Reviewed by Ron Huber & Paul Cole.
There are some novels so good, so well written, by such universal acclaim, that the authors should be barred from publishing sequels. Just as with great lithographic etchings, the stone is broken after but a few uses, lest increasingly blurred and imperfect additional versions arise, so it should be with great works of literature.
Such a murky scan is A War of Gifts. This brief tale by Orson Scott Card is set somewhat precariously in the early stages of his magnificent novel Ender's Game, and deals with the warping, then rewarping of protagonist child soldier/refusnik Zeck Morgan's mind, which, having first been twisted into alienated pacifism by the sermonizing and physical abuse (called 'purifying') wrought by his father, a self-ordained fundamentalist preacher, is then reshaped by Ender-to-be Andrew Wiggin who, in several several cameo appearances, overpowers Zeck with superior logic and Christ-like verve, lancing his boil of pacifist righteousness and bringing Zeck into the killing fold.
There are internal perturbations within this short (126 half-sized pages) text, that will disturb Card-ophiles, that suggest A War of Gifts may have started life as a stillborn sequence of Ender's Game, one that, for any of a number of reasons, has resurrected from the cutting room floor 22 years later.
There are anachronisms. Andrew Wiggin didn't receive his nom de guerre Ender until rather later in Ender's Game than the time period described in AWOG. Would his mum really have called him Ender and not Andrew or, dare we say, Andy, during the rather testy exchange between she and her co-wiz kid son Peter that takes place once Andrew is aboard the Battle School? What prescience! She wouldn't hear from him for years; how'd she get his jeesh tag? The otherwise unmemorable sequence does its duty, however, as a let's-fill-in-the-blanks vehicle for AWOG readers unfamilar with Ender's Game.
Certainly by the Battle School standards of Ender's Game, Zeck's utter refusal to cooperate with his military trainers, coupled with his willingness to 'rat out' his fellow students, should have speedily had him washed out and planetside a third of the way through AWOG.
Despite these whoopsies, and the brevity of the book, and the annoying one dimensionality of most of A War of Gifts' characters, and the feel of it being a thrown-together-for-Christmas product, that combined make AWOG a sort of throw-away book, it is nevertheless charming to revisit Ender, Peter, Valentine, Ma and Pa Wiggin, the imperturbable Colonel Graff and the gang aboard the good ship Battle School, to get an exposition on the Dutch origins of Santa Claus, and to read Card's depiction of the repressed rage and sexuality of neo-primitivist Christianity, of a form found in the Carolina mountains.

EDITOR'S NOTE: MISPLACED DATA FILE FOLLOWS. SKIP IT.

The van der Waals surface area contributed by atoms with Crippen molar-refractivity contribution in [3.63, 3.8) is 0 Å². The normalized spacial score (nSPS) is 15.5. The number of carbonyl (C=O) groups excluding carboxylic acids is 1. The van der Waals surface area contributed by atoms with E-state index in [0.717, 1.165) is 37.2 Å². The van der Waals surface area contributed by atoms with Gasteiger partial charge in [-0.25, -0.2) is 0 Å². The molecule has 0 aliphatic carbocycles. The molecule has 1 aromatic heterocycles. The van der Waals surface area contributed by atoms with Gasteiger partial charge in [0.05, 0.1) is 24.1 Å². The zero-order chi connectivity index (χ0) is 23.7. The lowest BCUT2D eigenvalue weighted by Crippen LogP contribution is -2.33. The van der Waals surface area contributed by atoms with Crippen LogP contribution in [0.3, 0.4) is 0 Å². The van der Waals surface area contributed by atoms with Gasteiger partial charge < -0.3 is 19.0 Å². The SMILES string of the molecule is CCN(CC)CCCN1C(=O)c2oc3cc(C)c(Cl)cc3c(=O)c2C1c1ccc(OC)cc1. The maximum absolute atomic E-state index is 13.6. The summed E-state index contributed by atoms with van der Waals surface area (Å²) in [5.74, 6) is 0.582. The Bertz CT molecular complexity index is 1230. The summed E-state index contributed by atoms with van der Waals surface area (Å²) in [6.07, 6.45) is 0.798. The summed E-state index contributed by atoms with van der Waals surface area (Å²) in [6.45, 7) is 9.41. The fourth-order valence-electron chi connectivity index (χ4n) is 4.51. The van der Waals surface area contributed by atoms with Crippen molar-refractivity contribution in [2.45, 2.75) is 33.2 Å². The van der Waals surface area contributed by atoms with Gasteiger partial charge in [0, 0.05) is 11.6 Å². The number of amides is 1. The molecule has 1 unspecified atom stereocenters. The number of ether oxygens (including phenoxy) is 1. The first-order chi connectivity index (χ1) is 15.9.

Spiced with a dash of militarism-uber-alles preachery to make the book attractive to that vast readership of American enlisted men and women who voraciously consume sci-fi during the interminable waits in the hurry-up-and-wait life of active duty personnell, or while recuperating in veterans' hospitals,
It is interesting that for all the warring and wargamery of their books, Orson Scott Card, like Robert A. Heinlein, never served upon a battlefield. Card sensibly refrains from detailed war scenes; he is less cautious, though, with penning pro-miltarist rhetoric. Perhaps he should heed trench poet Wilfred Owen's warning to non-combatant warfare-fiction writers, that if they had actually taken part in combat:
"..... you would not tell with such high zest
To children ardent for some desperate glory,
The old Lie; Dulce et Decorum est
Pro patria mori."
Overall A War of Gifts is a charming but forgettable story that will add little to the Ender Series Canon, nor, likely, to its author's bank account.